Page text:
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"Three Chords & the Truth": Anthony David
By Mike Heyliger
I'm always appreciative when an artist brings
something new to the table, and Atlanta's
Anthony David is definitely a breath of fresh
air. The singer/guitarist, who cut his teeth
fronting rock band Deja Nu and also worked
with india.arie on her first album, will now
inevitably get compared to the "other R&B cat
with a guitar", Lyfe Jennings, but his music is a
a little more acoustic based and less gimmicky. "Three Chords & the
Truth" is a solid album that shows off David's raspy tenor vocals
(think Big Bub from Today or James "D-Train" Williams) and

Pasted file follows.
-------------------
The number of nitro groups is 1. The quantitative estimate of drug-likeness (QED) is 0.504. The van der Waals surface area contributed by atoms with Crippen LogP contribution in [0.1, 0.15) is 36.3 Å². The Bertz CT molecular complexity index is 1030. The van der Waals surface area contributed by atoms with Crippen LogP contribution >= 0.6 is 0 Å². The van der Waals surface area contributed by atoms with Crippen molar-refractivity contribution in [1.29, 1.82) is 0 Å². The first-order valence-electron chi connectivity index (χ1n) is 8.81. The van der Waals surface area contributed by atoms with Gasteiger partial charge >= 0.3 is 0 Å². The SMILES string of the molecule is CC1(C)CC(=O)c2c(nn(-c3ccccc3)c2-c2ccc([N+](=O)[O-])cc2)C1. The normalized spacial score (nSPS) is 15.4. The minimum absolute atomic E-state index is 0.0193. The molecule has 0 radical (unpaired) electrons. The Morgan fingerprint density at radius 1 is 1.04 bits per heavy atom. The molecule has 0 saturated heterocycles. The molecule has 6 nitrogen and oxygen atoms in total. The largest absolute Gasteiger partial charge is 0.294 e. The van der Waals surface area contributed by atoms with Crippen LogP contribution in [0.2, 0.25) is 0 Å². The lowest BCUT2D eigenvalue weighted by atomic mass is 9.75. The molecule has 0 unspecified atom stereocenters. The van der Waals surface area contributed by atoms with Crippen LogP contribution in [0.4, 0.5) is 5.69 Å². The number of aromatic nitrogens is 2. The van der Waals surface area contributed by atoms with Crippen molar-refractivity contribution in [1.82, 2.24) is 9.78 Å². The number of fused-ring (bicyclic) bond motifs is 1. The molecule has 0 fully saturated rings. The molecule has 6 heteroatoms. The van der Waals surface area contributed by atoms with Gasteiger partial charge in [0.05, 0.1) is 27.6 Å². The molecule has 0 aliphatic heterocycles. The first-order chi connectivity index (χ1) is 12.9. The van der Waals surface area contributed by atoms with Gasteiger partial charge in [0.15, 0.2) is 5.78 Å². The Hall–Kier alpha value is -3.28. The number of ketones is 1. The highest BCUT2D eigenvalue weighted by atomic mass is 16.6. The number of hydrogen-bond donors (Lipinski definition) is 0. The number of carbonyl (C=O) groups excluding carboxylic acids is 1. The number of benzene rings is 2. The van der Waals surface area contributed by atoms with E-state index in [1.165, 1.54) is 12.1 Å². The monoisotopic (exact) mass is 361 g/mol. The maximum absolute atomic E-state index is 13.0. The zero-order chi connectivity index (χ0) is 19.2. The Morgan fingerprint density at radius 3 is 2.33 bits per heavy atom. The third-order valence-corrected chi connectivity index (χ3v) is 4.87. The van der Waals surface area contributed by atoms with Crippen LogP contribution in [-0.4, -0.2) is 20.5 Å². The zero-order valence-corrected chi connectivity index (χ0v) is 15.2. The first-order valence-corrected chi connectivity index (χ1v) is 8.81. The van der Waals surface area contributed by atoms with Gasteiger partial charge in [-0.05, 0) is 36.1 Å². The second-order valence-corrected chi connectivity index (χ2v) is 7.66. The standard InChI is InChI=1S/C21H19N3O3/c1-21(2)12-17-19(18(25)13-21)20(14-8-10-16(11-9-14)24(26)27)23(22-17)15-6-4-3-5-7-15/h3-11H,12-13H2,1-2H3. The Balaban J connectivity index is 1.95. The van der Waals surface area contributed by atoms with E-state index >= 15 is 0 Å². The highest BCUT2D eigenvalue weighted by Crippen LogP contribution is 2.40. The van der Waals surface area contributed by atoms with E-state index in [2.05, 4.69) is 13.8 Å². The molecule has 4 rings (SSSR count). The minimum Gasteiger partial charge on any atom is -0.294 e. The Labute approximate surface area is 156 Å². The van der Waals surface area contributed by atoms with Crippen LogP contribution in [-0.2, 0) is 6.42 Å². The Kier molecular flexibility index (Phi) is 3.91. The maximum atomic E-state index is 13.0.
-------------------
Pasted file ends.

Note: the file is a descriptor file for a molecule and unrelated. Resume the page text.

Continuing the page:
sumptuous Stevie-esque grooves.

David is definitely a brotha with a purpose, as topical songs like
"Cheatin' Man" and "Krooked Kop" suggest. He's also willing to tackle
multiple genres of music. "50/50 Love" is a breezy, reggae-tinged
duet with Julie Dexter that ranks with the best tracks on this album.
David also wins over the listener with songs like the mid-tempo
groove "Yes", a song with Latin accents that will remind many of
"Innervisions"-era Stevie. Another cut to check out is "GA Peach", an
upbeat, witty tribute to the women of the Sothern state far better
than anything most of the recent rush of ATL-rappers could think of.

This Brash Records album is an excellent find for fans of "organic" R&B
acts like Van Hunt and Anthony Hamilton (the contemporary R&B
artist to whom David will liukely most be compared to). He's got some
serious songwriting skills, a unique voice, and despite the somewhat
unnecessary remixes that pad the album, "3 Chords & the Truth" is
an excellent record.

Visit Anthony's website at:
www.anthonydavidmusic.com